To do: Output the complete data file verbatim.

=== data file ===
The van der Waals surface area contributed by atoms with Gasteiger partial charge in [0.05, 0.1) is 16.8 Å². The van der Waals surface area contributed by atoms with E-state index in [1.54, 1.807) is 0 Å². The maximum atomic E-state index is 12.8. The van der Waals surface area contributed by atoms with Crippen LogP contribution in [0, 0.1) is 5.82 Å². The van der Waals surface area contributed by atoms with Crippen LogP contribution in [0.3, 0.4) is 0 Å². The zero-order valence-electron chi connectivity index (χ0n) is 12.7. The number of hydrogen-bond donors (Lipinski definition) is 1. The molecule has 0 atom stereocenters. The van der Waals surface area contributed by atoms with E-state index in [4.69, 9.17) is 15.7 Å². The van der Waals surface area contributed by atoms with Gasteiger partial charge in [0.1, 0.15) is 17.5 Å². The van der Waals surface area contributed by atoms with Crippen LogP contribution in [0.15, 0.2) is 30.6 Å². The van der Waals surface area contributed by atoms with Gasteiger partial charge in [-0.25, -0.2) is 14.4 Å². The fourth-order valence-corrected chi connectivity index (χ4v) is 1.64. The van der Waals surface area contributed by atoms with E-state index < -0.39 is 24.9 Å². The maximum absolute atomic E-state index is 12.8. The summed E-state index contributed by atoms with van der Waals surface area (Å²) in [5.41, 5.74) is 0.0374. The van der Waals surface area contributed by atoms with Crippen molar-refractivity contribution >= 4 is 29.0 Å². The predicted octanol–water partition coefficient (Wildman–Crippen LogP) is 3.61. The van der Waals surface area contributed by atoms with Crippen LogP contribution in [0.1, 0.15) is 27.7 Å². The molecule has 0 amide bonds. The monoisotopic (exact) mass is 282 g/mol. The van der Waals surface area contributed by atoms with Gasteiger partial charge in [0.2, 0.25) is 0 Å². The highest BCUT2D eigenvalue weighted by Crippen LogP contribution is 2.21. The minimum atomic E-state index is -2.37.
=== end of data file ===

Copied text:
The van der Waals surface area contributed by atoms with Gasteiger partial charge in [0.05, 0.1) is 16.8 Å². The van der Waals surface area contributed by atoms with E-state index in [1.54, 1.807) is 0 Å². The maximum atomic E-state index is 12.8. The van der Waals surface area contributed by atoms with Crippen LogP contribution in [0, 0.1) is 5.82 Å². The van der Waals surface area contributed by atoms with Crippen LogP contribution in [0.3, 0.4) is 0 Å². The zero-order valence-electron chi connectivity index (χ0n) is 12.7. The number of hydrogen-bond donors (Lipinski definition) is 1. The molecule has 0 atom stereocenters. The van der Waals surface area contributed by atoms with E-state index in [4.69, 9.17) is 15.7 Å². The van der Waals surface area contributed by atoms with Gasteiger partial charge in [0.1, 0.15) is 17.5 Å². The van der Waals surface area contributed by atoms with Crippen LogP contribution in [0.15, 0.2) is 30.6 Å². The van der Waals surface area contributed by atoms with Gasteiger partial charge in [-0.25, -0.2) is 14.4 Å². The fourth-order valence-corrected chi connectivity index (χ4v) is 1.64. The van der Waals surface area contributed by atoms with E-state index < -0.39 is 24.9 Å². The maximum absolute atomic E-state index is 12.8. The summed E-state index contributed by atoms with van der Waals surface area (Å²) in [5.41, 5.74) is 0.0374. The van der Waals surface area contributed by atoms with Crippen molar-refractivity contribution >= 4 is 29.0 Å². The predicted octanol–water partition coefficient (Wildman–Crippen LogP) is 3.61. The van der Waals surface area contributed by atoms with Crippen LogP contribution in [0.1, 0.15) is 27.7 Å². The molecule has 0 amide bonds. The monoisotopic (exact) mass is 282 g/mol. The van der Waals surface area contributed by atoms with Gasteiger partial charge in [0.2, 0.25) is 0 Å². The highest BCUT2D eigenvalue weighted by Crippen LogP contribution is 2.21. The minimum atomic E-state index is -2.37.